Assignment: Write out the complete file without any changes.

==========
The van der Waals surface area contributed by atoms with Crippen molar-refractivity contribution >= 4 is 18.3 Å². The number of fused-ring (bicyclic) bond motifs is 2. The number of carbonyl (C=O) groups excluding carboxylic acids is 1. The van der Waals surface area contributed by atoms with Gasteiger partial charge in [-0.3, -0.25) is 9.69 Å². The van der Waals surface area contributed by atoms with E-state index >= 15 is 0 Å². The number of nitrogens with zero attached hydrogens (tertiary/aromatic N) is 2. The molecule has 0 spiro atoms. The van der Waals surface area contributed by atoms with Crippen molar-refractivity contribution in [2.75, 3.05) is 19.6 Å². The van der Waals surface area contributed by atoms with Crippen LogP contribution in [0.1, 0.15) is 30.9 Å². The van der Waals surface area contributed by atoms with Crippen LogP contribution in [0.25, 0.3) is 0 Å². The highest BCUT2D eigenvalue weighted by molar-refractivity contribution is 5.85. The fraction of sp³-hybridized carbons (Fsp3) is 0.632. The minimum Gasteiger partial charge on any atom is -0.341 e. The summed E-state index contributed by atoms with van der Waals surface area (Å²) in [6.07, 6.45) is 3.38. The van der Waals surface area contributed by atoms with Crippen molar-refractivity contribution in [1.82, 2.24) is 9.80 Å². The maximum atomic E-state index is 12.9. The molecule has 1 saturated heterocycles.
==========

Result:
The van der Waals surface area contributed by atoms with Crippen molar-refractivity contribution >= 4 is 18.3 Å². The number of fused-ring (bicyclic) bond motifs is 2. The number of carbonyl (C=O) groups excluding carboxylic acids is 1. The van der Waals surface area contributed by atoms with Gasteiger partial charge in [-0.3, -0.25) is 9.69 Å². The van der Waals surface area contributed by atoms with E-state index >= 15 is 0 Å². The number of nitrogens with zero attached hydrogens (tertiary/aromatic N) is 2. The molecule has 0 spiro atoms. The van der Waals surface area contributed by atoms with Crippen molar-refractivity contribution in [2.75, 3.05) is 19.6 Å². The van der Waals surface area contributed by atoms with Crippen LogP contribution in [0.1, 0.15) is 30.9 Å². The van der Waals surface area contributed by atoms with Crippen LogP contribution in [0.25, 0.3) is 0 Å². The highest BCUT2D eigenvalue weighted by molar-refractivity contribution is 5.85. The fraction of sp³-hybridized carbons (Fsp3) is 0.632. The minimum Gasteiger partial charge on any atom is -0.341 e. The summed E-state index contributed by atoms with van der Waals surface area (Å²) in [6.07, 6.45) is 3.38. The van der Waals surface area contributed by atoms with Crippen molar-refractivity contribution in [1.82, 2.24) is 9.80 Å². The maximum atomic E-state index is 12.9. The molecule has 1 saturated heterocycles.